As a bit of a follow-up to my previous post, I have been reading up on steampunk as a genre recently.  I found this handy-looking little website that gave me all sorts of ideas about the kind of things they should have, they way they should talk, that sort of thing.  This story I’m working on is sort of a ‘Jules Verne meets Rankin/Bass and they beget a Hallmark Special’ sort of story, complete with the stop-motion animation and the squeaky voices, and I have to get it right, since my wife has threatened to introduce me to Mr. Baseball Bat if I mess up.

If that’s not loving support I don’t know what is.

To some extent I’m a little uncomfortable with SF as a genre to write in.  There seems to be such a predisposition to focus on the science, i.e., the setting, and I’m a character-driven guy.  One of the reasons I write fantasy is that I can make up the setting as I go along.  There are details, but fewer of them and I don’t have to worry about keeping them all straight in a single book.  Steampunk as a genre seems to be all about such little details.  Even Girl Genius, the brilliant steampunk webcomic, with all its wonderful characters, turns on an ever-expanding world of strangeness and new toys.

Gizmos.  The Gizmo Effect is when the author becomes so in love with his gizmos that the story becomes about them, and not the character using them.  So far it hasn’t ever happened to me, but I’ve read books where it’s clear the author had nothing else in mind.  Surely you’ve read a few yourself.

Don’t get me wrong, it’s not that I don’t like gizmos.  Hell, read my books.  (Please.)  They’re full of gizmos, from one end to the other.  But always because the story needs them.  People using gizmos to do things.  Sure Tarkas has a wondrous sword, but his culture has no word for sword.  Or weapon, for that matter.  And when the Demi-God comes along and ‘educates’ him, via a dose of Triple-Distilled Elixir of Warrior, the story benefits, because now Tarkas has to deal with reflexes, skills, and even thoughts he’s never held before and what do you do with them?  My gizmos tend to have an effect on the man, and it’s the man I’m interested in.

Tomparasil is so in love with his gizmos he’s forgotten what it means to be an elf, and it’s the elf I’m interested in!  This time I’ll have to use his gizmos to explore him from the outside in, rather than from the inside out.  What can I say, I’m stretching myself.  Wish me luck?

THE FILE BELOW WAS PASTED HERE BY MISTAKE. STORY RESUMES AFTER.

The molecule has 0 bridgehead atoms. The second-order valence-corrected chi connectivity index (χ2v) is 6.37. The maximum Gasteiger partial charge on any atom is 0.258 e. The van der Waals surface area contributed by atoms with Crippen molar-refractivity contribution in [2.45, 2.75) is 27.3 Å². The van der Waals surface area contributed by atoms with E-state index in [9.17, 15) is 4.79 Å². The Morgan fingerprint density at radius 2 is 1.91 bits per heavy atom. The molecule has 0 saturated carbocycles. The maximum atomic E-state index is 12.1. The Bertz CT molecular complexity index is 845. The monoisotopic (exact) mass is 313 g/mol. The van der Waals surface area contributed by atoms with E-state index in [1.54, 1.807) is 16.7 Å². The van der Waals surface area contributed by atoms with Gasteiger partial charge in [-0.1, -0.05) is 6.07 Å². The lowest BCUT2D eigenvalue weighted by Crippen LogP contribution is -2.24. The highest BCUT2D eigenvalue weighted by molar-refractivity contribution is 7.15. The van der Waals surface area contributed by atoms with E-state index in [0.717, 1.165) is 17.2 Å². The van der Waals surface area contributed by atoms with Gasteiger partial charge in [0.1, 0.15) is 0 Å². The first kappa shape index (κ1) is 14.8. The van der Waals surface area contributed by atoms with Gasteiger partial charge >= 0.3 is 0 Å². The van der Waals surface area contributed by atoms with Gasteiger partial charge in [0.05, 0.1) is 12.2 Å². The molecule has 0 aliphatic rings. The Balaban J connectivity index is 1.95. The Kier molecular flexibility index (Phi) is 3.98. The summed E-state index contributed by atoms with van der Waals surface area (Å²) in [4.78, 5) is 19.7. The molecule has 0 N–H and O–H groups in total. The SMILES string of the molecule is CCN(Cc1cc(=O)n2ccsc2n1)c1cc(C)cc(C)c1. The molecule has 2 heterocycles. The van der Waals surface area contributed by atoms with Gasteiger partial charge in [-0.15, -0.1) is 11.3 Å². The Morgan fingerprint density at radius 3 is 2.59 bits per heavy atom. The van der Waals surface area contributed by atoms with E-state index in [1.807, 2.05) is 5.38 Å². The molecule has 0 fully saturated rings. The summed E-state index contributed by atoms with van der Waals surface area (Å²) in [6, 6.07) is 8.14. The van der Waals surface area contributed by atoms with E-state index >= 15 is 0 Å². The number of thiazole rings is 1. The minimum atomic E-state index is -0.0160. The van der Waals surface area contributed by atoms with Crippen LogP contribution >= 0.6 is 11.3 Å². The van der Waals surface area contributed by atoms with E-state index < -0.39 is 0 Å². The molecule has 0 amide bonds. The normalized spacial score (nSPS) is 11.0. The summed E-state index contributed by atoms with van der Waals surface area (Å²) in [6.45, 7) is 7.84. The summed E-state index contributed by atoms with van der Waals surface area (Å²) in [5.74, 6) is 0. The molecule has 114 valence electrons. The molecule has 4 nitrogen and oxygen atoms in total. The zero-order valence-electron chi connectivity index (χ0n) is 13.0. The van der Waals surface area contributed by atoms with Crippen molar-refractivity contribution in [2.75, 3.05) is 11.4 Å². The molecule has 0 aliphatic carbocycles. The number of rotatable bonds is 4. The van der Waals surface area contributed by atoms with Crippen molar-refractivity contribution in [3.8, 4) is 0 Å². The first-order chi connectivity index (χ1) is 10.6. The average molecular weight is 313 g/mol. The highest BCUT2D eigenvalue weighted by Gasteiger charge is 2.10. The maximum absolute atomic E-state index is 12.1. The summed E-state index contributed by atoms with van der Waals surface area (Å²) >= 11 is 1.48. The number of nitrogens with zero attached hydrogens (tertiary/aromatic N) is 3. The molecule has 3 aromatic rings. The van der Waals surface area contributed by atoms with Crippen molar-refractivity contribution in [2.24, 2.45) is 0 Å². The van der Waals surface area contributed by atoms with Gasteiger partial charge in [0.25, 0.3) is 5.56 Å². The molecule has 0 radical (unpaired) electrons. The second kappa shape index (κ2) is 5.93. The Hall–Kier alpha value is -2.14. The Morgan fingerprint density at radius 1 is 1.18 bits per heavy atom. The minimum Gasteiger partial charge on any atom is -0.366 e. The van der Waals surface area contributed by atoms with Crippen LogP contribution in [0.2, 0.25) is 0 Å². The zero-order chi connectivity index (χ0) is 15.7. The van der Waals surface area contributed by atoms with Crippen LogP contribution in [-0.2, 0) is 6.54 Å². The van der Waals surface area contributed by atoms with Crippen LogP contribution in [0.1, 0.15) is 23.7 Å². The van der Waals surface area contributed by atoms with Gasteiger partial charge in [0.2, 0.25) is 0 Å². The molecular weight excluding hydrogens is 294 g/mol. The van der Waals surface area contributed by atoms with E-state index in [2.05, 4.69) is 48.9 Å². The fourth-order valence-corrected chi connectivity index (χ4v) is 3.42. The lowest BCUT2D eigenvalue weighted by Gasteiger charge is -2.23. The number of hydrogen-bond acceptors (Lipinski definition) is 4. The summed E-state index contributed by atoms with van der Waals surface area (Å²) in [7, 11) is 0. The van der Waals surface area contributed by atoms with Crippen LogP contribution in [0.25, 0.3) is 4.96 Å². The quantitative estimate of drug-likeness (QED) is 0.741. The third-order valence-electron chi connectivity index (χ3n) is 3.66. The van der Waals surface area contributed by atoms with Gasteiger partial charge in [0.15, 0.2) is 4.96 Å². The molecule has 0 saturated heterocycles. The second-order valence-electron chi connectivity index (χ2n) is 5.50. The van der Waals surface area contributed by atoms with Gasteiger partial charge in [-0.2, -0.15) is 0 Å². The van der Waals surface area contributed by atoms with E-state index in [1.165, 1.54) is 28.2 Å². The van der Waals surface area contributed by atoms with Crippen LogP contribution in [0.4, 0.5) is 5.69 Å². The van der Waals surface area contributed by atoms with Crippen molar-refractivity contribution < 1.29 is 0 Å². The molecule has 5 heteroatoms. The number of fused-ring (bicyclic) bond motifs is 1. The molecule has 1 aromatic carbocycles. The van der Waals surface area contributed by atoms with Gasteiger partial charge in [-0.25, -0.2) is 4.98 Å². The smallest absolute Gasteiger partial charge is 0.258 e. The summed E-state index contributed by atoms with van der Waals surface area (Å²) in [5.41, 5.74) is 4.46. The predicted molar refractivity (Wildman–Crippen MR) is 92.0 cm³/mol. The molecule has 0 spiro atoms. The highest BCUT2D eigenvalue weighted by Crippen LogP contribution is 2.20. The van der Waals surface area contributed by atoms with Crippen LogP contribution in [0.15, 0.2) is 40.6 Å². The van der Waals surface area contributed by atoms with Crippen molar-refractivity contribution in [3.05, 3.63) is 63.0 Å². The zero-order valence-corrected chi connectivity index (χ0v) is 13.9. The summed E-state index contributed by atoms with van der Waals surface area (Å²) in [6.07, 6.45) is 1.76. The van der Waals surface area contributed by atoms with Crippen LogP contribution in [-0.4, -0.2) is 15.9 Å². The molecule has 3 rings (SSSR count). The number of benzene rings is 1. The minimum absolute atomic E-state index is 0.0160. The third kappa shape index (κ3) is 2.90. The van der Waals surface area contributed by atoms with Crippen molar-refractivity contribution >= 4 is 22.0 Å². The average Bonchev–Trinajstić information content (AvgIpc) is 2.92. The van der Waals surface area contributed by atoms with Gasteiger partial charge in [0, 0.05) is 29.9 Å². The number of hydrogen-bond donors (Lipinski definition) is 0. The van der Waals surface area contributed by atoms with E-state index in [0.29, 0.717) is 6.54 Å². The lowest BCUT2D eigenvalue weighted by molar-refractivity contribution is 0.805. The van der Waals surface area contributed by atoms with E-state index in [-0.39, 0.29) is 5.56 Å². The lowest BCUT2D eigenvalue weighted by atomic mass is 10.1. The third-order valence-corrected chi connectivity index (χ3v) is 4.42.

Most of my life I’ve been a reader of fantasy or SF type novels, a consumer of those types of fictions generally.  Just read my bio, it says so right there, and we all know that if it’s on the InterWeb it must be true.

So it follows rather logically that when I found myself wanting to express myself creatively that I would use fantasy and SF stylings to do it.  Well, fantasy, really, SF requires too much research of matters that were irrelevant to my story ideas.   The closest I’ve come to SF is my latest novel, a futuristic paranormal.  As a fantasy author I knew what I was doing and why I was doing it.  I haven’t taken a single creative writing class or joined a group, but I read a lot and I pay attention.

Then came publication and marketing of my books, about which I had read nothing and knew nothing.  I’ve blogged about these nightmare experiences elsewhere, but the important part for my purposes here is that I formed a bookstore.  It was a logical progression.  None of the bookstores that existed would put my book on their shelves, so I created my own and put my book there.  Except that a lot of people who read books don’t necessarily read fantasy books.  Fortunately I happened to know a publisher…

In order to sell a book I found it’s really helpful to have read it first.  Even the larger bookstores know this, although finding employees with a good knowledge of the subject matter and decent people skills sometimes defeats them.  For me the subject matter was limited, and my people skills weren’t really an issue.  Some other blog post.  Anyway, one of the good things about Echelon Press books is that they are all character-oriented just like mine.  I was reading mysteries, romances, paranormals, even Westerns, and I was enjoying the experience.

As a result, my writing began to change.  A Warrior Made has a great deal more mystery and romance to it than Unbinding the Stone ever did.  (I invite you to get them, read them, and make the comparison yourself.)  St. Martin’s Moon even more so.  My short stories show even more variety.  Compare ‘Chasing His Own Tale’ with ‘Chasing His Own Tale 2’ (when ‘Chasing His Own Tale 2’ comes out, that is) , ‘Off the Map’ to ‘Ex Libris’, or ‘Boys Will Be Boys’ with ‘Undermind’.  Of course not all of these stories are out yet but that just means that you can read the others so that when they do come out you’ll be ready!  All I’m saying is that the more you read, the more you’ll know.  And the more you know, the more you can and will find yourself writing about.   My publisher asked me to write a steampunk holiday story, and right away I got an idea.  Now I intend to read a few steampunk stories to see how it’s done!

Hasn’t this ever happened to you?


Unbinding the Stone

A Warrior Made

A Warrior Made

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St. Martin’s Moon

St. Martin's Moon

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Chasing His Own Tale

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Struck By Inspiration

Struck By Inspiration

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Steampunk Santa

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Bite Deep

Christmas among the vampires!

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Cyber-pirates. Sort of.

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Off the Map

Reality TV...without the Reality!